On the actual day I was to open with prayer I asked the question - 'Would Speaker Gingrich be in 'his chair?' I knew from watching C-Span that the Speaker is a busy person and cannot always preside due to meetings and scheduling. In this case, he/she will appoint a "Speaker for the Day." Fortunately, Speaker Gingrich was 'in his chair.' I prayed. Immediately after opening ceremonies concluded, Mr. Gingrich, along with me and my wife, followed by a large entourage, walked to his office. We spent nearly an hour with Mr. Gingrich, Rep. Bob Clement and even met some diplomats from Communist China. It was thrilling.
Gingrich told me that he had just written a new book but that it had not been released yet. He said that he would send me a copy once it arrived. We parted company impressed with Speaker Gingrich's kindness and generosity. I seriously doubted he would remember to send me a copy of the book. Yet, I appreciated the thought.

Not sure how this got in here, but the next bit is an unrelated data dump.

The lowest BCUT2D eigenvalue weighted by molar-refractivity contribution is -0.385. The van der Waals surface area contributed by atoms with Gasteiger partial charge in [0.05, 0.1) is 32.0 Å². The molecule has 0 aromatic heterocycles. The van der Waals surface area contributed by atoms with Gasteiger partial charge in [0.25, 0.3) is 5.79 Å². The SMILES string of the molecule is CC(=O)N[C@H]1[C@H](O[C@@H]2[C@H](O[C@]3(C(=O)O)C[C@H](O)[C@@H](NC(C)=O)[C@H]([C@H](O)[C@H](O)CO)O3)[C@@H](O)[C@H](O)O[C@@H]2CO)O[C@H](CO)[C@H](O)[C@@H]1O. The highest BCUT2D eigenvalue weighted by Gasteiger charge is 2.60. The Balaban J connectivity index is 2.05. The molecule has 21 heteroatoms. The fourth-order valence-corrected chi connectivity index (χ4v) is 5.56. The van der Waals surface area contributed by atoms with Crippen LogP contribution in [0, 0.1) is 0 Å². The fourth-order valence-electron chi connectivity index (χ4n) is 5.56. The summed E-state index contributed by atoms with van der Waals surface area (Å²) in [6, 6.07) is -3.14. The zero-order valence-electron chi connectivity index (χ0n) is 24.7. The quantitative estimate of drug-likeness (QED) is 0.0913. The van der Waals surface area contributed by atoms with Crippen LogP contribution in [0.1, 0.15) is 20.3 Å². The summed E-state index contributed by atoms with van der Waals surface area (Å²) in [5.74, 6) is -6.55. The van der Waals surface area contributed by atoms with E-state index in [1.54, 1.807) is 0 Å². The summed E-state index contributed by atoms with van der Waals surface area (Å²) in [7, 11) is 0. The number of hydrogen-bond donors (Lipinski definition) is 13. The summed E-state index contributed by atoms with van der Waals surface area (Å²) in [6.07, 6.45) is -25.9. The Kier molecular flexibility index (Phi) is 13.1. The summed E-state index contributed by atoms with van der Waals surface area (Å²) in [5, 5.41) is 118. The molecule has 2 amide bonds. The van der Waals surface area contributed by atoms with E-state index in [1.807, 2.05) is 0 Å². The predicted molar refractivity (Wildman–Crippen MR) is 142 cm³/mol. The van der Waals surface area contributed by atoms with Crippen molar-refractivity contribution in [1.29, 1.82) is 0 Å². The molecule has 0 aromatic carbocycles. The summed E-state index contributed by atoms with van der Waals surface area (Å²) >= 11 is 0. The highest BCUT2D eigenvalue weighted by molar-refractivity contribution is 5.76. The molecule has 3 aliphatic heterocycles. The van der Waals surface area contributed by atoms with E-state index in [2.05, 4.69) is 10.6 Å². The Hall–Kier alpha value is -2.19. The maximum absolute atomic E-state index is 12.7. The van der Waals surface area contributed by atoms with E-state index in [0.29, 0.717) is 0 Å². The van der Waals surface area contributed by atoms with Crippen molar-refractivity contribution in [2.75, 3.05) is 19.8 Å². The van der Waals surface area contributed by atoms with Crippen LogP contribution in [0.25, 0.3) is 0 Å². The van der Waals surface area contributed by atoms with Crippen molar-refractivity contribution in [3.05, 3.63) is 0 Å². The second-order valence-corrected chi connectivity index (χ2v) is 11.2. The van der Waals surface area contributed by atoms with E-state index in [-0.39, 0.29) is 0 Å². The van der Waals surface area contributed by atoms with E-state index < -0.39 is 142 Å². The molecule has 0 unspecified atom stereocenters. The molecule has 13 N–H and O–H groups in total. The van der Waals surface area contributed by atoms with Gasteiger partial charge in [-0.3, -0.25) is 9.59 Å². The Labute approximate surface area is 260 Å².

Several weeks later a package arrived with a signed copy of Speaker Gingrich's book. I received this package on the same day Speaker Gingrich had to resign from office because of personal impropriety. I looked at my wife and said, 'Oh, how the mighty have fallen.' The irony of the moment was not lost on me. Just a few weeks prior we had been the guest of one of the most intelligent men (a Ph.D. in History, author, Professor, political mastermind) ever to hold one of the most powerful offices in the world. Now he was resigning in disgrace.
Sadly, the old saying, 'Power corrupts and absolute power corrupts absolutely,' is absolutely true. This is why personal accountability is essential. So much for my one encounter with Speaker Newt Gingrich.